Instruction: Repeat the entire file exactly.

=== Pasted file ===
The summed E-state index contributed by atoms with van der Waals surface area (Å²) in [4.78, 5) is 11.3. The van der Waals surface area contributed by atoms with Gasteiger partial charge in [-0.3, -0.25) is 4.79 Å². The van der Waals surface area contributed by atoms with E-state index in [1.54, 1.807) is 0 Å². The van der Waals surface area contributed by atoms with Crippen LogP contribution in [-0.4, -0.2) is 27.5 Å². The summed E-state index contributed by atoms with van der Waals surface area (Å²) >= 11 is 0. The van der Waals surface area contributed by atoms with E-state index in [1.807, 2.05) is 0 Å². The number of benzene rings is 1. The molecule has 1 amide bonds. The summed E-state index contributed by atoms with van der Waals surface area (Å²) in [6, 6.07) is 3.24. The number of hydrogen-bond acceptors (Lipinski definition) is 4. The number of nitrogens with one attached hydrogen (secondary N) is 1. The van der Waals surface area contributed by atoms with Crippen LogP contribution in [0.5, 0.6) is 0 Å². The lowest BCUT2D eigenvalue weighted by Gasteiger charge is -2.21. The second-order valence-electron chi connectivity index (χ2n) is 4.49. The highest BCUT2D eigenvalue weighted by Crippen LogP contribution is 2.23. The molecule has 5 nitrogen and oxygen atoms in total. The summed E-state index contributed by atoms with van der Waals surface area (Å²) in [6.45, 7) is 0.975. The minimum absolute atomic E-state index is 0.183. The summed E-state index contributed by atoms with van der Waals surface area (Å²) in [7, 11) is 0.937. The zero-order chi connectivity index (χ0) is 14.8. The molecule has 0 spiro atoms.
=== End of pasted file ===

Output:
The summed E-state index contributed by atoms with van der Waals surface area (Å²) in [4.78, 5) is 11.3. The van der Waals surface area contributed by atoms with Gasteiger partial charge in [-0.3, -0.25) is 4.79 Å². The van der Waals surface area contributed by atoms with E-state index in [1.54, 1.807) is 0 Å². The van der Waals surface area contributed by atoms with Crippen LogP contribution in [-0.4, -0.2) is 27.5 Å². The summed E-state index contributed by atoms with van der Waals surface area (Å²) >= 11 is 0. The van der Waals surface area contributed by atoms with E-state index in [1.807, 2.05) is 0 Å². The number of benzene rings is 1. The molecule has 1 amide bonds. The summed E-state index contributed by atoms with van der Waals surface area (Å²) in [6, 6.07) is 3.24. The number of hydrogen-bond acceptors (Lipinski definition) is 4. The number of nitrogens with one attached hydrogen (secondary N) is 1. The van der Waals surface area contributed by atoms with Crippen LogP contribution in [0.5, 0.6) is 0 Å². The lowest BCUT2D eigenvalue weighted by Gasteiger charge is -2.21. The second-order valence-electron chi connectivity index (χ2n) is 4.49. The highest BCUT2D eigenvalue weighted by Crippen LogP contribution is 2.23. The molecule has 5 nitrogen and oxygen atoms in total. The summed E-state index contributed by atoms with van der Waals surface area (Å²) in [6.45, 7) is 0.975. The minimum absolute atomic E-state index is 0.183. The summed E-state index contributed by atoms with van der Waals surface area (Å²) in [7, 11) is 0.937. The zero-order chi connectivity index (χ0) is 14.8. The molecule has 0 spiro atoms.